To establish that a defendant has violated the Act by failing to acquire a NPDES permit, a plaintiff must prove that (1) defendant is a "person," (2) who "discharged" or "added," (3) a "pollutant," (4) from a "point source," (5) into "waters of the United States," (6) and the discharge was not authorized by an NPDES permit. 33 U.S.C. § 1311(a); see 33 U.S.C. § 1342; Committee to Save Mokelumne River, supra,13 F.3d at 308. Defendant contends that Plaintiff is unable to establish that the unnamed drainage ditch is not a water of the United States, that the discharges was not authorized by an NPDES permit or that the pollutants originated with Defendant.
Waters of the United States
33 U.S.C. § 1362(7) defines navigable waters as all waters of the United States including the territorial seas. 40 C.F.R. § 122.2 defines waters of the United States as:
(a) All waters which are currently used, were used in the past, or may be susceptible to use in interstate or foreign commerce, including all waters which are subject to the ebb and flow of the tide;
(b) All interstate waters, including interstate "wetlands;"
(c) All other waters such as intrastate lakes, rivers, streams (including intermittent streams), mudflats, sandflats, "wet lands," sloughs, prairies, potholes, wet meadows, playa lakes, or natural ponds, the use, degradation, or destruction of which would affect or could affect interstate or foreign commerce including any such waters:
(1) Which are or could be used by interstate or foreign travelers for recreation or other purposes;
(2) From which fish or shellfish are or could be taken or sold in interstate or foreign commerce; or
(3) Which are used or could be used for industrial purposes by industries in interstate commerce;
(d) All impoundments of waters otherwise defined as waters of the United States under this definition;
(e) Tributaries of waters identified in paragraphs (a) through (d) of this definition;
(f) The territorial sea; and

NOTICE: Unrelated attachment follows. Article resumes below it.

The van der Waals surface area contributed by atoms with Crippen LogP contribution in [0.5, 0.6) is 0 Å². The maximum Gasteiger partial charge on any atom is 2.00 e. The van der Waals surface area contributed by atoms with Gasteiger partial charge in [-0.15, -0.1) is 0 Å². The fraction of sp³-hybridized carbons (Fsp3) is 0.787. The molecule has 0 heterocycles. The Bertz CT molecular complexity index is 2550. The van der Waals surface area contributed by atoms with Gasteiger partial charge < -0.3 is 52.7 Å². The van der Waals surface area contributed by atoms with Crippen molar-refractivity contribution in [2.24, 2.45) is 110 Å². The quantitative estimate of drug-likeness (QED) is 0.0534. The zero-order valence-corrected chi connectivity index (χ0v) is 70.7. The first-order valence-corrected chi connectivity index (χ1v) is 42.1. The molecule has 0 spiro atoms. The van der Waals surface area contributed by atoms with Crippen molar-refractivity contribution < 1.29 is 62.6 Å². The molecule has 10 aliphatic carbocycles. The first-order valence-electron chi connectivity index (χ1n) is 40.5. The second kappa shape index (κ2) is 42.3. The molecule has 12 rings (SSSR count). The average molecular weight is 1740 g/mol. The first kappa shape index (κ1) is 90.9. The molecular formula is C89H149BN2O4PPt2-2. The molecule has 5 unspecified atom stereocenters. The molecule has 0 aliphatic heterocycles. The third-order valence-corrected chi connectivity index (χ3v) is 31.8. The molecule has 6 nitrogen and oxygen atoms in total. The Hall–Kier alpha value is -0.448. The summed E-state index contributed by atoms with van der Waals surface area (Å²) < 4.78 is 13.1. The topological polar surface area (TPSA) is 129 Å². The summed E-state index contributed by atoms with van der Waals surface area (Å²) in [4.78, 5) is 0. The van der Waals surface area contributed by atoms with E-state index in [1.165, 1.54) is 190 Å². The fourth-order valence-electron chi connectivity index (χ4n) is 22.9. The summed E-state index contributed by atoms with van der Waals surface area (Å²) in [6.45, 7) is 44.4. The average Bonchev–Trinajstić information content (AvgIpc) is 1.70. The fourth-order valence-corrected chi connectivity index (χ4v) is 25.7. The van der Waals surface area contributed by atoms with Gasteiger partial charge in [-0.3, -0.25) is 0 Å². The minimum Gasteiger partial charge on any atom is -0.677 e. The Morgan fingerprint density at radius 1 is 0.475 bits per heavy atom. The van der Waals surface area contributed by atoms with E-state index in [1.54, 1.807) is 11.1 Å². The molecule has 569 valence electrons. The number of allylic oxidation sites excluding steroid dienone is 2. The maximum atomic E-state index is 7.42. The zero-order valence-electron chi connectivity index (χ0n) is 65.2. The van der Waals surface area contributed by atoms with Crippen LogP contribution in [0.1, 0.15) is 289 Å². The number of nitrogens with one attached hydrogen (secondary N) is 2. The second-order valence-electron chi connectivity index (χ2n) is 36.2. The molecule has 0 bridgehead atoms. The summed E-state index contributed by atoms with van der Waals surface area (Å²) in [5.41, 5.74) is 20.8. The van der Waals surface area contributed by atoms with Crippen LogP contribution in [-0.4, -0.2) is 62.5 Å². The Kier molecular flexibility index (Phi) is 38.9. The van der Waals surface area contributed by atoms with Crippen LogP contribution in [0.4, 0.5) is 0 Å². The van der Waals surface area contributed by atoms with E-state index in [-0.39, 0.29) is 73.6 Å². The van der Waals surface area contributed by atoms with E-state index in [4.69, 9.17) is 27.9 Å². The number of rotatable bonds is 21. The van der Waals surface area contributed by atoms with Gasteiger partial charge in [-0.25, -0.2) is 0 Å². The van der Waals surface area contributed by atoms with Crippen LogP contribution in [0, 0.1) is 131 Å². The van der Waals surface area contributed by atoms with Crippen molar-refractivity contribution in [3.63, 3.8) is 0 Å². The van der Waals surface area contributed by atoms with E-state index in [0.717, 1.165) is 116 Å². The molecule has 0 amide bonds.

(g) "Wetlands" adjacent to waters (other than waters that are themselves wetlands) identified in paragraphs (a) through (f) of this definition.
Several courts have recognized that Congress intended the Act to control discharges into any waters which might reasonably end up in waters related to interstate public commerce. See United States v.. St. Bernard Parish, 589 F.Supp. 617, 620-21 (E.D.La.1984) (if tributaries and waters leading to navigable waters were unregulated, the whole purpose of the Act would be defeated); Weiszmann v. District Engineer, 545 F.Supp. 721, 727 (S.D.Fla.1982) (canal which connects with waters of the United States is itself waters of the United States); United States v. Eidson, 108 F.3d 1336, 1342- 43 (11th Cir.1997) (non-navigable, man-made, intermittently flowing drainage ditch fell within definition of "waters of the United States" for purposes of the Act). Along these same lines, the Ninth Circuit has held that term "navigable waters" within the meaning of the Act is to be given the broadest possible interpretation under the Commerce Clause of the United States Constitution. Leslie Salt Co. v. Froehlke, 578 F.2d 742, 754-55 (9th Cir.1978). See Leslie Salt Co. v. United States, 896 F.2d 354, 360 (9th Cir.1990) (interpreting "other waters" in the Army Corps of Engineers' regulations defining "waters of the U.S." to include intermittent artificial waters).